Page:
TORONTO - Into the telephone, Leo Cahill whispered the word “goodbye” and it was at that moment he began to cry. “You’ve always been a good friend,” he said, having trouble getting the sentence out. “I’ll talk to you soon.”
A second later, we both hung up and I wondered, maybe he wondered: Is this the last of our conversations?
For I don’t know how many years now, I’ve made it a point to keep in touch with Leo Cahill, who was once the brightest light, the biggest star on the Toronto sporting scene. Once, twice, three times a year, we talk on the phone. Mostly he talks, I listen. He would tell stories. I would prod him. He would tell more stories, solve the world’s problems, forever entertain: They have been my favourite phone calls to make.
The one on Tuesday was a little more difficult.
“It’s a miracle I’m alive,” he answered, as I asked how he was doing. Cahill, the former Argo coach, general manager and Canadian Football League rogue, is 83 years old and struggling. “The doctors didn’t think I would live through this,” he said. “You know I’m a tough son of a bitch. But what the hell, you’ve got to fight, right? I’m not going to lie to you, though. It’s been a tough go.”
Cahill went in for heart surgery in London about a month ago and four hours into what should have been a four-hour operation, the surgeon came out to talk to his son, Terry. The doctor had bad news. Cahill’s aorta had ripped during surgery. They were going to try and replace it. They weren’t sure if it was going to work or if the patient was going to survive. The surgery ended more than four hours later.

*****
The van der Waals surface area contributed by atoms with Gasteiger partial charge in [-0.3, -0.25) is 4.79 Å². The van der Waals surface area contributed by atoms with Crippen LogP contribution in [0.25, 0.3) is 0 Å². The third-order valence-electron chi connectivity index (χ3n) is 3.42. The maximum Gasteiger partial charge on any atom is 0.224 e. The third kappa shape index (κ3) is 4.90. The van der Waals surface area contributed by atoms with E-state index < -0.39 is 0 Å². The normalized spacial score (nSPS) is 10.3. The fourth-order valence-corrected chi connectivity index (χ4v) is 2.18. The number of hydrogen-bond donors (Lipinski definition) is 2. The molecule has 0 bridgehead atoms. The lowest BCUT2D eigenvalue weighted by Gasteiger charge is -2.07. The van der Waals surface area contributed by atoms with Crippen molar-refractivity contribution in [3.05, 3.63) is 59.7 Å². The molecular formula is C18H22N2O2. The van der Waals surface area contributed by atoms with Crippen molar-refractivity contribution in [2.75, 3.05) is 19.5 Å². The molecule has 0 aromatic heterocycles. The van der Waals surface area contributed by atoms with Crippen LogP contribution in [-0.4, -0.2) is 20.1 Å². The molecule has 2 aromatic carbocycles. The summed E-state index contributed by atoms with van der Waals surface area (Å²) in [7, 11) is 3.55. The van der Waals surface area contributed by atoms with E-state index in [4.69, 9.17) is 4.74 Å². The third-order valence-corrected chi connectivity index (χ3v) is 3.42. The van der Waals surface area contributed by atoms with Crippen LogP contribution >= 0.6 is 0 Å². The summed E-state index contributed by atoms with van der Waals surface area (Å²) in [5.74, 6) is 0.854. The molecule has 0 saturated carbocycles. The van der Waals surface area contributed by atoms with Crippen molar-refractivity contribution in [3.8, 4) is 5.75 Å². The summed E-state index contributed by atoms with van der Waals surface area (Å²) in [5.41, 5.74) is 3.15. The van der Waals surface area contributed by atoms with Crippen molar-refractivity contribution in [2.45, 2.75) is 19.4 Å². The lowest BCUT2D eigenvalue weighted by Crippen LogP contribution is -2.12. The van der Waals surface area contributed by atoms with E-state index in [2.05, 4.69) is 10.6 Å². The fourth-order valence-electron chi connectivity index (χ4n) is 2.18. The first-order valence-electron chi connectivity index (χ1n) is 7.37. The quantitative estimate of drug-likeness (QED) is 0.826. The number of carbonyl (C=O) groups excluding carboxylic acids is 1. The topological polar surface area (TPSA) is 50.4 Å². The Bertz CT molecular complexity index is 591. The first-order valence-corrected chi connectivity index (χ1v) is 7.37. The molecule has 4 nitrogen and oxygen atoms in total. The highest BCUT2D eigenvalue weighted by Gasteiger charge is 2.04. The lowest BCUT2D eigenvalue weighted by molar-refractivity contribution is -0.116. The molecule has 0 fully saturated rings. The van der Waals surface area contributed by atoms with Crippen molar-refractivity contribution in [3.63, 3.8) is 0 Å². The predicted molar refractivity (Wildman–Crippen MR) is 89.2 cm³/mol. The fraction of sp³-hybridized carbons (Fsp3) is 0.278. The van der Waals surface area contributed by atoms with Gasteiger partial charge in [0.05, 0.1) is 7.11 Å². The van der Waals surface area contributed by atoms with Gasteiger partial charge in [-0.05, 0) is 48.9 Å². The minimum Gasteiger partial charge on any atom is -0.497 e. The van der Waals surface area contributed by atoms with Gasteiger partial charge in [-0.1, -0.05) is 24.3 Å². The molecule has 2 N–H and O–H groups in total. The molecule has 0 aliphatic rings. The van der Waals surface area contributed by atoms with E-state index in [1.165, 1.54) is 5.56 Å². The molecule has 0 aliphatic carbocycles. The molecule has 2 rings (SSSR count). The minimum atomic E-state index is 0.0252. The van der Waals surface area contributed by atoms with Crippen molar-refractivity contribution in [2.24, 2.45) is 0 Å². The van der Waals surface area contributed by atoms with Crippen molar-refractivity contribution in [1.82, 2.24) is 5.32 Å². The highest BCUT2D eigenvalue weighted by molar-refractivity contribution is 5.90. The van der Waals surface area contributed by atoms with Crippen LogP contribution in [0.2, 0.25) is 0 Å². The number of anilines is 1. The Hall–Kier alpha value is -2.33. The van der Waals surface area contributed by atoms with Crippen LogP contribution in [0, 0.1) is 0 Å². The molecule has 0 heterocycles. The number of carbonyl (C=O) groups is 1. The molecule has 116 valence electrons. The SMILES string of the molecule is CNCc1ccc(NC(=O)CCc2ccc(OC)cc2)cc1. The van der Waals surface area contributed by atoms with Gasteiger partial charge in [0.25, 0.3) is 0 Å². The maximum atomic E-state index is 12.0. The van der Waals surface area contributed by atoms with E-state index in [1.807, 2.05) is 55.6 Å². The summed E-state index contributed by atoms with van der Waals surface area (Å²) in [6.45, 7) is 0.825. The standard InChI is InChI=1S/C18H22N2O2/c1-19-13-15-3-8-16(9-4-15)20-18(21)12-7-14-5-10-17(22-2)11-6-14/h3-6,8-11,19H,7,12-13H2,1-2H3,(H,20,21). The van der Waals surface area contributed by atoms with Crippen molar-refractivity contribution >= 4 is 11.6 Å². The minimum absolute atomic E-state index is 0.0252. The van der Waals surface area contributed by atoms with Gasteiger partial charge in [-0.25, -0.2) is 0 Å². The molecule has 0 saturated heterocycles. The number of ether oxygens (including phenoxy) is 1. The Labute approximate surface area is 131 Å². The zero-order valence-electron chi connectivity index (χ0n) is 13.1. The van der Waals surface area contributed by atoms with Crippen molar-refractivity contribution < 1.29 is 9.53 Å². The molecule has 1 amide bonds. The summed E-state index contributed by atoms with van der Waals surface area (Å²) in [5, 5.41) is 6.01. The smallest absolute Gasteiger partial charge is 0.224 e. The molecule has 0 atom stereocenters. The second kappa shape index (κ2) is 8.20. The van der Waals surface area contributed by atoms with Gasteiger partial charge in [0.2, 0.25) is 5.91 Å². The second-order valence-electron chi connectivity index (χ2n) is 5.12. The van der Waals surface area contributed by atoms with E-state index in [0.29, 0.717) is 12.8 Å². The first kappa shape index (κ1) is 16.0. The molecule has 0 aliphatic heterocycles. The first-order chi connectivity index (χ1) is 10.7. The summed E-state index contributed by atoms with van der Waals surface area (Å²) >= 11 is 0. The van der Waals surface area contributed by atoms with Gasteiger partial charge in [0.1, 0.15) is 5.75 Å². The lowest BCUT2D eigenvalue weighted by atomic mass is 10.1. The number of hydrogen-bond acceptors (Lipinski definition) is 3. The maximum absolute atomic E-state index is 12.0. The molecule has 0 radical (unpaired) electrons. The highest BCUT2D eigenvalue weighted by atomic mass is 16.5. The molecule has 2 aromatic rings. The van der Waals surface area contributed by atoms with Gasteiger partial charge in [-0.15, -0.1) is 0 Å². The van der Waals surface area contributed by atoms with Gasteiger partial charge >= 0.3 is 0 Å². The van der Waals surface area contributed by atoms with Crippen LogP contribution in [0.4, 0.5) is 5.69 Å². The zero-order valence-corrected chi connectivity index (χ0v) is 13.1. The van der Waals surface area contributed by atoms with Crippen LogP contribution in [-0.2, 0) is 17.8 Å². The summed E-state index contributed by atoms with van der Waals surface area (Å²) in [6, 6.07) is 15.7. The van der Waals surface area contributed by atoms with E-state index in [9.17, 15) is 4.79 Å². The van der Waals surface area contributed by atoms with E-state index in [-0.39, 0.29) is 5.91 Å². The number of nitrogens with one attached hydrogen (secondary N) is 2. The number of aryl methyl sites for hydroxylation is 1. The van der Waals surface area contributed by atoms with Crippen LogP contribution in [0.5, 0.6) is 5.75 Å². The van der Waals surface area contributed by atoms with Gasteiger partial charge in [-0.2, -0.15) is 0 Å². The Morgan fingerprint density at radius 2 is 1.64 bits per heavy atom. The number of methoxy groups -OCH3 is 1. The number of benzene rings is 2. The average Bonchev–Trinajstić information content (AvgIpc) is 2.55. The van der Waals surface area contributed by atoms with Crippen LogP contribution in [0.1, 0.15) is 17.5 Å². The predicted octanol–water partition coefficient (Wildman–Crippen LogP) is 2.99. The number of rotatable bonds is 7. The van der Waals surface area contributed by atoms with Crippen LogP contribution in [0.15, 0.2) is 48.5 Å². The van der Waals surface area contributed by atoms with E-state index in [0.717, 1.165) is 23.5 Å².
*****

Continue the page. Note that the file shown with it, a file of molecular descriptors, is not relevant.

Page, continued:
“It was touch and go for a while,” said Cahill, who lives in Sarnia, and was operated on at University Hospital in London. “But I’m home now, I’m up and walking around a little. I’m still pretty tired every day. They say it’s going to be a slow process. That’s what everybody says. I’m a little bit slow in my thinking and a little bit tired in my walking, but what the hell, I just keep plugging away at it.”
Earlier in the day, Tuesday, another phone call came in that had buoyed his spirits. He hasn’t been very conversive lately. At times, he admits, he’s been confused. But the call that came in the morning brought some clarity and enthusiasm to his voice. The call came from Peter Martin, the former Argo linebacker, commentator and football historian, who wasn’t alone at the time. Former Argos Dave Raimey, Bill Symons and Gerry Sternberg were all at Martin’s house. Each took a turn on the phone talking to their old coach.
“That was a helluva backfield, Symons and Raimey, two Hall of Famers,” said Cahill.
“Should have been three Hall of Famers,” I said.
“Who’s the third?” he said.
“You know I changed Raimey from running back to cornerback?” said Cahill. “He was an all-star at both positions. He was one of those special athletes. Hearing from those guys really meant something to me.” It may have been 40 years ago he was coaching them all with the Argos. On this day, it seemed like yesterday for an old man with remarkable staying powers.